The ferry terminal on Eden Street. ISLANDER FILE PHOTO

Sorting out the terminal terms

BAR HARBOR — Below is a glossary of terms and concepts related to cruise ship operations and the ferry terminal property ballot questions facing voters at the town meeting in June.

Business plan: A plan for how revenue from fees charged to cruise ships could support purchase of the ferry terminal property and construction of a cruise ship pier and other development at the ferry terminal site. Public visioning sessions are planned as part of the process to develop the plan.

It will include a recommendation for financing via a town bond issue or by creation of a Port Authority to hold debt. It is expected to be complete this fall.

Cruise ship pier: A facility for accepting cruise ship passengers. Under a feasibility plan developed by consultants Bermello Ajamil and Partners in 2012 and updated in 2016, a pier able to accommodate two large cruise ships could be built at the site, allowing passengers to disembark directly and eliminating the need for tendering. To date, there are only conceptual plans. No piers shown are longer than 2,000 feet.

Article 12: A zoning amendment for the ferry terminal property on the June 13 ballot prepared by the town Planning Board and backed by the Town Council. It creates a new Shoreland Maritime Activities District that is only the single parcel of land at 112 Eden St., under state guidelines for facilitating a deep water port facility.

Piers, wharfs, docks, passenger terminal, ferry terminal, marina, commercial boatyard or commercial fish pier are allowed by site plan review.

Article 13: A zoning amendment related to cruise ships on the June 13 ballot brought by citizen petition. Limits cruise ships berthed at any pier or dock to 300 feet long or less in all shoreland districts.

It adds a cruise ship passenger cap to the land use ordinance at current levels. Adds “cruise ship tendering/berthing facility” as a permitted use in two shoreland zones. Leaves the 112 Eden St. property split between two zoning districts.

Friends of Frenchman Bay: A group organized to support passage of Article 13 and defeat the Port Authority bill in the state legislature. Group member Sarah Steinhardt of New York City created an online petition on opposing construction of a cruise ship pier and opposing the Port Authority bill in the legislature.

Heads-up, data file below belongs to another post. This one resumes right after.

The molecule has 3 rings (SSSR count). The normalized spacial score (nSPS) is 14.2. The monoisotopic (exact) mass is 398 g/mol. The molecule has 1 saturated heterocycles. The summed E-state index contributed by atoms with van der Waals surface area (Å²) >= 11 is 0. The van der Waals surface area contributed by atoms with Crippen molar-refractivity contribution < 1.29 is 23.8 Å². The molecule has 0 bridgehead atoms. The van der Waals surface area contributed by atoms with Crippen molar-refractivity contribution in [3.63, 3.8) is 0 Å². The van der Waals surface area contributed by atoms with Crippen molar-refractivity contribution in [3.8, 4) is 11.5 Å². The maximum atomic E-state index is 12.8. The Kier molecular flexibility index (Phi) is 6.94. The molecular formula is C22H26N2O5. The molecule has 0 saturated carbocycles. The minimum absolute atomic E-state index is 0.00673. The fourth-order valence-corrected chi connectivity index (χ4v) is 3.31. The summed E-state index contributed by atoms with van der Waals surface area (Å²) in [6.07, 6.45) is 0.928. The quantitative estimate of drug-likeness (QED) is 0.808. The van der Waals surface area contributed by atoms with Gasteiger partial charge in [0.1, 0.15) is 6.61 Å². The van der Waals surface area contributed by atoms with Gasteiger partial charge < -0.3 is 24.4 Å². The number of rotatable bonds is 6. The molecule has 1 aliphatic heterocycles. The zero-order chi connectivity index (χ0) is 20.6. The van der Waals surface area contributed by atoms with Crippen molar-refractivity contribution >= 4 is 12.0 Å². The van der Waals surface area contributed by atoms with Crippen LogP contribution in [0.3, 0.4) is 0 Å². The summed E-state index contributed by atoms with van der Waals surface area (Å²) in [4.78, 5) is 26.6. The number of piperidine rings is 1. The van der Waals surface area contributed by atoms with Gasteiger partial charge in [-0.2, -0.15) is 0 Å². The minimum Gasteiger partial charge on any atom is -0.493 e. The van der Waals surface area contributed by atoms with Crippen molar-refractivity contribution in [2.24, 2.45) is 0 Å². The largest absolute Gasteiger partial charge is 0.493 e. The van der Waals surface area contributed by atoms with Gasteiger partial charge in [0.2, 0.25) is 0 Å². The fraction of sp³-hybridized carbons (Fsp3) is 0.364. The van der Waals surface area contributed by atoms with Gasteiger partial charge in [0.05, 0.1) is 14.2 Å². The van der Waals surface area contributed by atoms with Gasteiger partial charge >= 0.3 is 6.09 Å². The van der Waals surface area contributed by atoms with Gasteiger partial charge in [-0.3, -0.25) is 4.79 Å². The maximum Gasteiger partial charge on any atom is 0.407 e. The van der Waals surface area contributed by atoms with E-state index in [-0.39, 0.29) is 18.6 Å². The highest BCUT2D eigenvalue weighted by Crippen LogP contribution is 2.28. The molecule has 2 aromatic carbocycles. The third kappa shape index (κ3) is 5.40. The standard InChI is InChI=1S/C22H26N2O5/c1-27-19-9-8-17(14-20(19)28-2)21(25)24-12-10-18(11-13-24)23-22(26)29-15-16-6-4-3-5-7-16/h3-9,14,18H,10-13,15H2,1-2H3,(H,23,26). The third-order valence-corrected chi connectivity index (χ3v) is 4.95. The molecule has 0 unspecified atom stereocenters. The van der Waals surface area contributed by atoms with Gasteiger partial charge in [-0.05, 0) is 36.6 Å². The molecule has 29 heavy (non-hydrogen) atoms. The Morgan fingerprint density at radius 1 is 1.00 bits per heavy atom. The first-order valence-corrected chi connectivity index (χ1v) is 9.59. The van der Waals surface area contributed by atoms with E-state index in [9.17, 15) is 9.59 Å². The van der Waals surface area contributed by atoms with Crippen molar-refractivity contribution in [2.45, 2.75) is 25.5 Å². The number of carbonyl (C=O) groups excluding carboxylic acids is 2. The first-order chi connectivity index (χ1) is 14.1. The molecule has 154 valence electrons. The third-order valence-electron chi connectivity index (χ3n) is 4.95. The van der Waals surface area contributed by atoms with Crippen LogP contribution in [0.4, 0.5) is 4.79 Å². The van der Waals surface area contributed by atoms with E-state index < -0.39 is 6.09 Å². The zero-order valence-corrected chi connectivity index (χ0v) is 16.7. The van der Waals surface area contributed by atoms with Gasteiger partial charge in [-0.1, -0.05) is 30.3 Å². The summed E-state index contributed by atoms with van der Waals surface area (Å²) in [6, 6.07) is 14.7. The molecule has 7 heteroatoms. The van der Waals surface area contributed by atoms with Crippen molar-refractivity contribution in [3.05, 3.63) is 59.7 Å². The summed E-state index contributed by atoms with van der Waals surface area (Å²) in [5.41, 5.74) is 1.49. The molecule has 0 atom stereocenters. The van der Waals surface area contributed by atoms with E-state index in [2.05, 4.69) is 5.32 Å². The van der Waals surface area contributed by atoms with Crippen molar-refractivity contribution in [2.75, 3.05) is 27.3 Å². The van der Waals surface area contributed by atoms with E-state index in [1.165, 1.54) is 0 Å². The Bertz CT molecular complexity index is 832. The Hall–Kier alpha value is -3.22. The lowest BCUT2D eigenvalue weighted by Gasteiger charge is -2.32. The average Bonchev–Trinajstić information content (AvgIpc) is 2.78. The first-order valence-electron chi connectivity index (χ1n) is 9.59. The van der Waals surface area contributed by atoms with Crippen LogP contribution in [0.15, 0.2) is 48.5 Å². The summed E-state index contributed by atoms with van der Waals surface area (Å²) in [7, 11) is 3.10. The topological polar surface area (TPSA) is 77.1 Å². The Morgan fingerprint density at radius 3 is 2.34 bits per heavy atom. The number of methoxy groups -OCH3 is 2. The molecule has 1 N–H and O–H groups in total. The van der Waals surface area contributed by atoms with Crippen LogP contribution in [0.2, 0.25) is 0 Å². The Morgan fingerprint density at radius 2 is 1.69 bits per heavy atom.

Passenger cap: The harbormaster may only accept reservations for cruise ships visiting Bar Harbor, whether anchored in Frenchman Bay or tied to a pier, up to a daily maximum number of passengers according to the ship’s capacity.

The cap is currently 3,500 passengers per day in July and August and 5,500 in May, June, September and October. It has not changed in nearly a decade.

The passenger cap does not regulate how many days per week or per year ships may visit, or how many ships may visit in a season.

It is set by a vote of the Town Council on recommendation of the Cruise Ship Committee. If Article 13 is approved by voters, changes to the cap would require a town meeting vote.

The council approved exceeding the cap on a trial basis for four days in 2018, but some of those reservations were cancelled, so the cap will be exceeded on only one day next year.

Port Authority: A legal entity that could be created in the future that could issue bonds to finance purchase or development of the ferry terminal property.

A bill in the legislature this year, LD 1400, would allow creation of a Bar Harbor Port Authority by town referendum vote. Under the language of the bill, the port authority would have a five-person governing board.

Three members would be elected by the voters of the town, and two would be appointed by the Town Council.

Bylaws laying out the specifics of Port Authority operations would be drafted ahead of a vote on its creation by local residents.

Purchase option: An agreement between the town and the Maine Department of Transportation, which currently owns the ferry terminal property, allowing the town an exclusive option to purchase the property “solely for uses associated with maritime transportation.”

The purchase price is either $2 million or $2.5 million, depending on conditions included in the deal. The agreement includes a clause that the agreement will be terminated if Article 13 is approved by voters in June.

The Town Council approved the agreement this week.

Tendering: Currently, large cruise ships visiting Bar Harbor send passengers ashore on small vessels called “tenders.” For some of the ships, the larger Bar Harbor Whale Watch boats are used for this purpose.

The tenders disembark passengers at Harbor Place and the Harborside Hotel, both of which are owned by hotel company Ocean Properties Ltd. Passengers have less time to spend in town or on tours when tendering vs. disembarking at a pier, officials noted.


Liz Graves

Liz Graves

Reporter at Mount Desert Islander
Former Islander reporter and editor Liz Graves grew up in California and came to Maine as a schooner sailor.

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